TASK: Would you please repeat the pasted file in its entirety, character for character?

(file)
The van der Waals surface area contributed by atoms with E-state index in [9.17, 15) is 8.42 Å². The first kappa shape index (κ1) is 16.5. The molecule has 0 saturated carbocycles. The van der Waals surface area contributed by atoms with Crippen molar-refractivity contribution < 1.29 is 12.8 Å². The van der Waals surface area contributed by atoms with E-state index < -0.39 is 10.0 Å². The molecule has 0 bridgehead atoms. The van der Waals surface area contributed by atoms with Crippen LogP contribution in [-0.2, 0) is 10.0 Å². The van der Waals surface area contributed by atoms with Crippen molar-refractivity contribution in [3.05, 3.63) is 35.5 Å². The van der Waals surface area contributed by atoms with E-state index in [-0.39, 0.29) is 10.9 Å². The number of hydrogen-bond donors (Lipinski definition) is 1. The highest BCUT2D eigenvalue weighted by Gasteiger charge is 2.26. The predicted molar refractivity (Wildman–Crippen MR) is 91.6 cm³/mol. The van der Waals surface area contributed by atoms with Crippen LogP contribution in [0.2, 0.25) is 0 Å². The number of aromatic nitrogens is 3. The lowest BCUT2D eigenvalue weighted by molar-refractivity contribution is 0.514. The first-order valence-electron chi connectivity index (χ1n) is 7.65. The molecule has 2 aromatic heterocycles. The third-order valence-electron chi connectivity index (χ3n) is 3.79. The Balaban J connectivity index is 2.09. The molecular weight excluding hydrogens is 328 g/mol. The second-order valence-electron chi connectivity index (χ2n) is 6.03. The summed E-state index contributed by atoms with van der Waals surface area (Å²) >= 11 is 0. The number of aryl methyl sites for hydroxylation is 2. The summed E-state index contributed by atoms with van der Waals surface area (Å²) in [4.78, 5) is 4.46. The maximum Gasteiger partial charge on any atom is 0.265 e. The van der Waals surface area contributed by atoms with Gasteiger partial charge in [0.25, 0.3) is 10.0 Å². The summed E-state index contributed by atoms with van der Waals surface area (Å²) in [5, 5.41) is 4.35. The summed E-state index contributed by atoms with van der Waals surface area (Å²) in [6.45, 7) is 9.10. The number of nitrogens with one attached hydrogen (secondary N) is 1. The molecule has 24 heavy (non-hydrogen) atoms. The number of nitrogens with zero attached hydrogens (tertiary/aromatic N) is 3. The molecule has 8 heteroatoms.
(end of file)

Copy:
The van der Waals surface area contributed by atoms with E-state index in [9.17, 15) is 8.42 Å². The first kappa shape index (κ1) is 16.5. The molecule has 0 saturated carbocycles. The van der Waals surface area contributed by atoms with Crippen molar-refractivity contribution < 1.29 is 12.8 Å². The van der Waals surface area contributed by atoms with E-state index < -0.39 is 10.0 Å². The molecule has 0 bridgehead atoms. The van der Waals surface area contributed by atoms with Crippen LogP contribution in [-0.2, 0) is 10.0 Å². The van der Waals surface area contributed by atoms with Crippen molar-refractivity contribution in [3.05, 3.63) is 35.5 Å². The van der Waals surface area contributed by atoms with E-state index in [-0.39, 0.29) is 10.9 Å². The number of hydrogen-bond donors (Lipinski definition) is 1. The highest BCUT2D eigenvalue weighted by Gasteiger charge is 2.26. The predicted molar refractivity (Wildman–Crippen MR) is 91.6 cm³/mol. The van der Waals surface area contributed by atoms with Crippen LogP contribution in [0.2, 0.25) is 0 Å². The number of aromatic nitrogens is 3. The lowest BCUT2D eigenvalue weighted by molar-refractivity contribution is 0.514. The first-order valence-electron chi connectivity index (χ1n) is 7.65. The molecule has 2 aromatic heterocycles. The third-order valence-electron chi connectivity index (χ3n) is 3.79. The Balaban J connectivity index is 2.09. The molecular weight excluding hydrogens is 328 g/mol. The second-order valence-electron chi connectivity index (χ2n) is 6.03. The summed E-state index contributed by atoms with van der Waals surface area (Å²) >= 11 is 0. The number of aryl methyl sites for hydroxylation is 2. The summed E-state index contributed by atoms with van der Waals surface area (Å²) in [4.78, 5) is 4.46. The maximum Gasteiger partial charge on any atom is 0.265 e. The van der Waals surface area contributed by atoms with Gasteiger partial charge in [0.25, 0.3) is 10.0 Å². The summed E-state index contributed by atoms with van der Waals surface area (Å²) in [5, 5.41) is 4.35. The summed E-state index contributed by atoms with van der Waals surface area (Å²) in [6.45, 7) is 9.10. The number of nitrogens with one attached hydrogen (secondary N) is 1. The molecule has 24 heavy (non-hydrogen) atoms. The number of nitrogens with zero attached hydrogens (tertiary/aromatic N) is 3. The molecule has 8 heteroatoms.